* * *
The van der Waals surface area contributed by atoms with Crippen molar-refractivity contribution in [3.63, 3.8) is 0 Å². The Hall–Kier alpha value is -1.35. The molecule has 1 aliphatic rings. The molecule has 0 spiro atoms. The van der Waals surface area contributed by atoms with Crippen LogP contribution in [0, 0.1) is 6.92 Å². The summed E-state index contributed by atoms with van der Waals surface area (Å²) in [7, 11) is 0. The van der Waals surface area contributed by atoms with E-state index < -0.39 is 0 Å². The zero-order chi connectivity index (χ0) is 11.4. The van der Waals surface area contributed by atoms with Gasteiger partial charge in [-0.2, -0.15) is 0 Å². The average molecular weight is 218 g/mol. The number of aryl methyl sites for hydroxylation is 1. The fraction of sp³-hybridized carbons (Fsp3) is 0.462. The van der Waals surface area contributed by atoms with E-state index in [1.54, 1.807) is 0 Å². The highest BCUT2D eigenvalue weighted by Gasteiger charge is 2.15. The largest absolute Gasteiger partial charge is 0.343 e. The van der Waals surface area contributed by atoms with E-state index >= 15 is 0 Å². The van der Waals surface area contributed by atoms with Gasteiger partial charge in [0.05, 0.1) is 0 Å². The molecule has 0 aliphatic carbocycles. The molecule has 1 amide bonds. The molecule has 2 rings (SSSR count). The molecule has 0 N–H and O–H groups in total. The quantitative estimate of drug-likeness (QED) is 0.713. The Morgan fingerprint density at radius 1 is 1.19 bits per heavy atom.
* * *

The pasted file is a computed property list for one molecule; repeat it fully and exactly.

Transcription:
The van der Waals surface area contributed by atoms with Crippen molar-refractivity contribution in [3.63, 3.8) is 0 Å². The Hall–Kier alpha value is -1.35. The molecule has 1 aliphatic rings. The molecule has 0 spiro atoms. The van der Waals surface area contributed by atoms with Crippen LogP contribution in [0, 0.1) is 6.92 Å². The summed E-state index contributed by atoms with van der Waals surface area (Å²) in [7, 11) is 0. The van der Waals surface area contributed by atoms with E-state index < -0.39 is 0 Å². The zero-order chi connectivity index (χ0) is 11.4. The van der Waals surface area contributed by atoms with Gasteiger partial charge in [-0.2, -0.15) is 0 Å². The average molecular weight is 218 g/mol. The number of aryl methyl sites for hydroxylation is 1. The fraction of sp³-hybridized carbons (Fsp3) is 0.462. The van der Waals surface area contributed by atoms with E-state index in [1.54, 1.807) is 0 Å². The highest BCUT2D eigenvalue weighted by Gasteiger charge is 2.15. The largest absolute Gasteiger partial charge is 0.343 e. The van der Waals surface area contributed by atoms with E-state index >= 15 is 0 Å². The van der Waals surface area contributed by atoms with Gasteiger partial charge in [0.05, 0.1) is 0 Å². The molecule has 0 aliphatic carbocycles. The molecule has 1 amide bonds. The molecule has 2 rings (SSSR count). The molecule has 0 N–H and O–H groups in total. The quantitative estimate of drug-likeness (QED) is 0.713. The Morgan fingerprint density at radius 1 is 1.19 bits per heavy atom.